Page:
Of the Removals of Costermongers From the Streets
Of the Tricks of Costermongers
Of the Street-Sellers of Fish
Of Sprat-Selling in the Streets
Of the Street-Sellers of Fruit and Vegetables
Of the Stationary Street-Sellers of Fish, Fruit, and Vegetables
Of the Street-Irish
Of the Street-Sellers of Game, Poultry (Live and Dead), Rabbits, Butter, Cheese, and Eggs
Of the Sellers of Trees, Shrubs, Flowers (Cut and In Pots), Roots, Seeds, and Branches
Street-Sellers of Green Stuff
Of the Street-Sellers of Eatables and Drinkables
Of the Street-Sellers of Eatables and Drinkables
Of the Street-Sellers of Pea-Soup and Hot Eels
Of the Experience of a Hot-Eel and Pea-Soup Man
Of the Street-Sellers of Pickled Whelks
Of the Customers, Etc., of Pickled Whelk-Sellers
Of the Street Sellers, and of the Preparation of Fried Fish
Of the Experience of a Fried Fish- Seller, and of the Class of Customers
Of the Preparation and Quantity of Sheep's Trotters, and of the Street-Sellers
Statements of Sheep's Trotter Women
Of the Street Trade in Baked Potatoes
Of 'Trotting,' or 'Hawking' Butchers
Of the Experience of a Hawking Butcher
Of the Street-Sellers of Ham-Sandwiches
Of the Experience of a Ham Sandwich- Seller
Of the Street-Sellers of Bread
Of the Street-Sellers of Hot Green Peas
Of the Experience of a Hot Green Pea Seller
Of Cats' and Dogs'--Meat Dealers
Of the Street-Sale of Drinkables
Of Coffee-Stall Keepers
Of the Street Sale of Ginger-Beer, Sherbet, Lemonade, &c
Of the Experience and Customers of A Ginger-Beer Seller
Of the Street-Sellers of Hot Elder Wine
Of the Street Sale of Peppermint-Water
Of Milk Selling in St. James's Park
Of the Street Sale of Milk
Of the Street-Sale of Curds and Whey
Of the Street-Sellers of Rice-Milk
Of Water-Carriers
Of the Street-Sellers of Pastry and Confectionary
Of Street Piemen
Of the Street-Sellers of Boiled Puddings
Of the Street-Sellers of Plum 'Duff' or Dough
Of the Street-Sellers of Cakes, Tarts, &c.
Of Other Cake-Sellers in the Streets
Of the Street-Sellers of Gingerbread- Nuts, &c.
Of the Street-Sellers of Hot-Cross Buns, and of Chelsea Buns
Of Muffin and Crumpet-Selling in the Streets
Of the Street Sale of Sweet-Stuff
Of the Customers of the Sweet-Stuff Street-Sellers
Of the Street-Sellers of Cough Drops and of Medical Confectionary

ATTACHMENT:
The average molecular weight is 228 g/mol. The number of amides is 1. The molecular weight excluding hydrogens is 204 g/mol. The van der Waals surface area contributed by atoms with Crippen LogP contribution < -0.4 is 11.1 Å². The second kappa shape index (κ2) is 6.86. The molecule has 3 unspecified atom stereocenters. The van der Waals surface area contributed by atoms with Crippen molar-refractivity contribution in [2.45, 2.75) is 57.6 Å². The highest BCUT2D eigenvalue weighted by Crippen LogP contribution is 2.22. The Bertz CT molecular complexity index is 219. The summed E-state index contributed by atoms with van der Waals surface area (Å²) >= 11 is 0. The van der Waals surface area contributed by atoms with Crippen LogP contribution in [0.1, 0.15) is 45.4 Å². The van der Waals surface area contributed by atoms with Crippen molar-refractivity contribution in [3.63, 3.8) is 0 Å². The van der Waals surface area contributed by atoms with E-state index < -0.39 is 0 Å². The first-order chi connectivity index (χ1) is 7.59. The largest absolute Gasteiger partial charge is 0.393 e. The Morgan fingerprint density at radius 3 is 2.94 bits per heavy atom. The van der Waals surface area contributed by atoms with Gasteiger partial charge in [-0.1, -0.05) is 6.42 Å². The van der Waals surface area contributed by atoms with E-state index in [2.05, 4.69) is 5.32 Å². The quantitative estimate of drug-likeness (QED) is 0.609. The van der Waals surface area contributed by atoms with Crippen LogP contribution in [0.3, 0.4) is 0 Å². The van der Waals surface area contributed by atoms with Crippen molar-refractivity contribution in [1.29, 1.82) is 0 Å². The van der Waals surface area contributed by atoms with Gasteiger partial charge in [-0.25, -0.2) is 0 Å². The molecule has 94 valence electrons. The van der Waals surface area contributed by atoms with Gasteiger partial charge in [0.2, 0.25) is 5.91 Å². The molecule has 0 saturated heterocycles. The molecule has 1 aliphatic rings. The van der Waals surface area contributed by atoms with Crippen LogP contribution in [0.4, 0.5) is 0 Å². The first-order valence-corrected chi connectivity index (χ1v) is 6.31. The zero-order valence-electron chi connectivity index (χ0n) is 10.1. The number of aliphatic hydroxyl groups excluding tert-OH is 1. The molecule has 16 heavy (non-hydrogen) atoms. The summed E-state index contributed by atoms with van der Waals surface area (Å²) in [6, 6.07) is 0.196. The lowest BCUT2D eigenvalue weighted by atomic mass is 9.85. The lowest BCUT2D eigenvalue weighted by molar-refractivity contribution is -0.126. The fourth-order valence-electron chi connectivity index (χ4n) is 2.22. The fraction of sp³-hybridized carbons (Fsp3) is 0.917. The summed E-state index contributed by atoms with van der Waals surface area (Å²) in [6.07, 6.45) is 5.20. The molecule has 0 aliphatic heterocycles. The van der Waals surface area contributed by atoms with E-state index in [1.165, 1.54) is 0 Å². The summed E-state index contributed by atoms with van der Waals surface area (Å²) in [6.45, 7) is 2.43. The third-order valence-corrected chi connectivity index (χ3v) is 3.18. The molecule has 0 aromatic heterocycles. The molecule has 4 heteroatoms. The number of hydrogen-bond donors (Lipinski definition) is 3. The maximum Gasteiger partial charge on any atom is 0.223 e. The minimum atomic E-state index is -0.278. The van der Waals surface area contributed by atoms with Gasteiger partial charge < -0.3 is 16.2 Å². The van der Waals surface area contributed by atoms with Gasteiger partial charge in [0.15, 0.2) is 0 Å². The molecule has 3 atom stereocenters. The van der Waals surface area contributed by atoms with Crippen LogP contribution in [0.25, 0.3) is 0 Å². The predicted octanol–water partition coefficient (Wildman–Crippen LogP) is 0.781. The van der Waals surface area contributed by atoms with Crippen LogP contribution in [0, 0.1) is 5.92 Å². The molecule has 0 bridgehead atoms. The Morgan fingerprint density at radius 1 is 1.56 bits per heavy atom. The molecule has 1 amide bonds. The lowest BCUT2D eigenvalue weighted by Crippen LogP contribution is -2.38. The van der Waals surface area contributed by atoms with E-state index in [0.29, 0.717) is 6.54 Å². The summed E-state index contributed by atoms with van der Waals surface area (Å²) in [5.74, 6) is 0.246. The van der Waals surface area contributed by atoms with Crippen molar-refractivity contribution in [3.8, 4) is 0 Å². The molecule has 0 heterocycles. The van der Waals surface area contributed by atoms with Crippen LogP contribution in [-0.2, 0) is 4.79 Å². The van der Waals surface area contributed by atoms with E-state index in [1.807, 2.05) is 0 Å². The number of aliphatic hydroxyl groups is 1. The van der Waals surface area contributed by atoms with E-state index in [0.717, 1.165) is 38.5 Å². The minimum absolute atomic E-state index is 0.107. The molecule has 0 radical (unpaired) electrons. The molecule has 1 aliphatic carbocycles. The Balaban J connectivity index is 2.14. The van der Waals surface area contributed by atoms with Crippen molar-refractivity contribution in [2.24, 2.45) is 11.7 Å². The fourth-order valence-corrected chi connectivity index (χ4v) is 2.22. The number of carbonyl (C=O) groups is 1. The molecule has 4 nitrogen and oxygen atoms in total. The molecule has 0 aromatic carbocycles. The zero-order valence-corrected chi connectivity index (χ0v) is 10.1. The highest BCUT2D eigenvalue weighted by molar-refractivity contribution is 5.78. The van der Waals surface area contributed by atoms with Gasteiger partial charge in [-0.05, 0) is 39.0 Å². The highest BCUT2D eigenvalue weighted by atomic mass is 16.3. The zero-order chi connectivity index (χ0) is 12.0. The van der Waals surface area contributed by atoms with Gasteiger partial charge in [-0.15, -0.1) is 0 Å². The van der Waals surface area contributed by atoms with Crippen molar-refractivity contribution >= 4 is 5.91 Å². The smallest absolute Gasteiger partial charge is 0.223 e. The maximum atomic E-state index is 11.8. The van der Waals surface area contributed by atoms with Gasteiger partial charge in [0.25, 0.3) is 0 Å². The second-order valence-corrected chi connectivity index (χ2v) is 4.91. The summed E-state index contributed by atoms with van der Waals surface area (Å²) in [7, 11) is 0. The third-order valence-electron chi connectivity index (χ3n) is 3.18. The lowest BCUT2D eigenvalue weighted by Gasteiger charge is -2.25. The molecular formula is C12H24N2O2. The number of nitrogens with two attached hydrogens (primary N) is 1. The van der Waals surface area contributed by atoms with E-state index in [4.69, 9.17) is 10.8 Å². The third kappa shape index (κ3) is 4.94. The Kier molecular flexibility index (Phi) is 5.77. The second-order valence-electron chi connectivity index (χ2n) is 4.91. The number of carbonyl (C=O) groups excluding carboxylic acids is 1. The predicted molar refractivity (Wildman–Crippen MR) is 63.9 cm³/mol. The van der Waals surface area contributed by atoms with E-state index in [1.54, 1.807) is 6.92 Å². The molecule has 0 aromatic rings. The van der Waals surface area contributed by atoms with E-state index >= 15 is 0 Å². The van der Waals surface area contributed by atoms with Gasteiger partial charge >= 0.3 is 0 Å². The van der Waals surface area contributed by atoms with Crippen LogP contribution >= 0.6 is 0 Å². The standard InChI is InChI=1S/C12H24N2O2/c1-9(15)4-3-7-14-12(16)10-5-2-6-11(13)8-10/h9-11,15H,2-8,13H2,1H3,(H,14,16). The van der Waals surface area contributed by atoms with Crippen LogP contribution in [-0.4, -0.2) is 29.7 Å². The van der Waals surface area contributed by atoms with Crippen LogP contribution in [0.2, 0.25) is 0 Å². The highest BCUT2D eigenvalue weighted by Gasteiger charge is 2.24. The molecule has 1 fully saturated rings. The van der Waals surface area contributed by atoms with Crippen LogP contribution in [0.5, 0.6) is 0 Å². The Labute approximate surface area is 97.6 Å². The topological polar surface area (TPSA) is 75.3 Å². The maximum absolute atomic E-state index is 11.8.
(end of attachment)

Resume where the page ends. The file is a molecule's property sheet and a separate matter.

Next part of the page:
'Lohoch de farfara,' the Lohoch of Coltsfoot
Of the Street-Sellers of Ices and of Ice Creams
Of the Capital and Income of the Street-Sellers of Eatables and Drinkables
Capital, or Stock in Trade, of the Street- Sellers of Eatables and Drinkables
Income, or 'Takings,' of Street-Sellers of Eatables and Drinkables
Of the Street-Sellers of Stationery, Literature, and the Fine Arts
Of the Street-Sellers of Stationery, &c.
Of the Former and Present Street- Patterers
Of the Habits, Opinions, Morals, and Religion of Patterers Generally
Of the Publishers and authors of Street-Literature
Of Long Song-Sellers
Of Running Patterers
Experience of a Running Patterer
Of the Recent Experience of a Running Patterer
Of the Chaunters
Of the Experience of a Chaunter
Of the Death and Fire Hunters
Of the Sellers of Second Editions
Of the Standing Patterers
Experience of a Standing Patterer
Of Political Litanies, Dialogues, etc.
Of 'Cocks,' Etc.
Of 'Strawing'
Of the Sham indecent Street-Trade
Of Religious Tract Sellers
Of a Benefit Society of Patterers
Of the Abodes, Tricks, Marriage, Character, and Characteristics of the Different Grades of Patterers
Of the Low Lodging-Houses of London
Of the Filth, Dishonesty, and Immorality of Low Lodging-Houses
Of the Children in Low Lodging- Houses
Of the Low Lodging-Houses Throughout the Country
Of the Street Stationers, and the Street Card-Sellers
Of the Seller of the Penny Short-Hand Cards
The Lecture
'I perish with hunger'
Of the Sellers of Race Cards and Lists
Of the Street-Sellers of Gelatine, of Engraved, and of Playing Cards, &c.
Of the Street-Sellers of Stationery
Of the Experience of a Street- Stationer
Of a 'Reduced' Gentlewoman, and a 'Reduced' Tradesman, as Street-Sellers of Stationery
Of the Street-Sale of Memorandum- Books and Almanacks
Of the Street-Sale of Pocket-Books and Diaries
Of the Street-Sellers of Songs
Of the Street 'Pinners-up,' or Wall Song-Sellers
Of Ancient and Modern Street Ballad Minstrelsy
Of Street 'Ballads on a Subject'
Of the Street Poets and Authors
Of the Experience of a Street Author, or Poet
Of the Street-Sellers of Broad-Sheets
Of the 'Gallows' Literature of the Streets
Of the Street-Sellers of Conundrums
Of the Street-Sellers of Comic Exhibitions, Magical Delusions, &c.
Of the Street-Sellers of Play-Bills
Of the Street-Sellers of Periodicals, Pamphlets, Tracts, Books, Etc.
Of the Street-Sale of Back Numbers
Of the Sale of Waste Newspapers at Billingsgate
Of the Sale of Periodicals on the Steam- Boats and Steam-Boat Piers
Of the Sale of Newspapers, Books, &c., at the Railway Stations
Of the Street Booksellers
Of the Character of Books of the Street-Sale
Of the Experience of a Street Book- Seller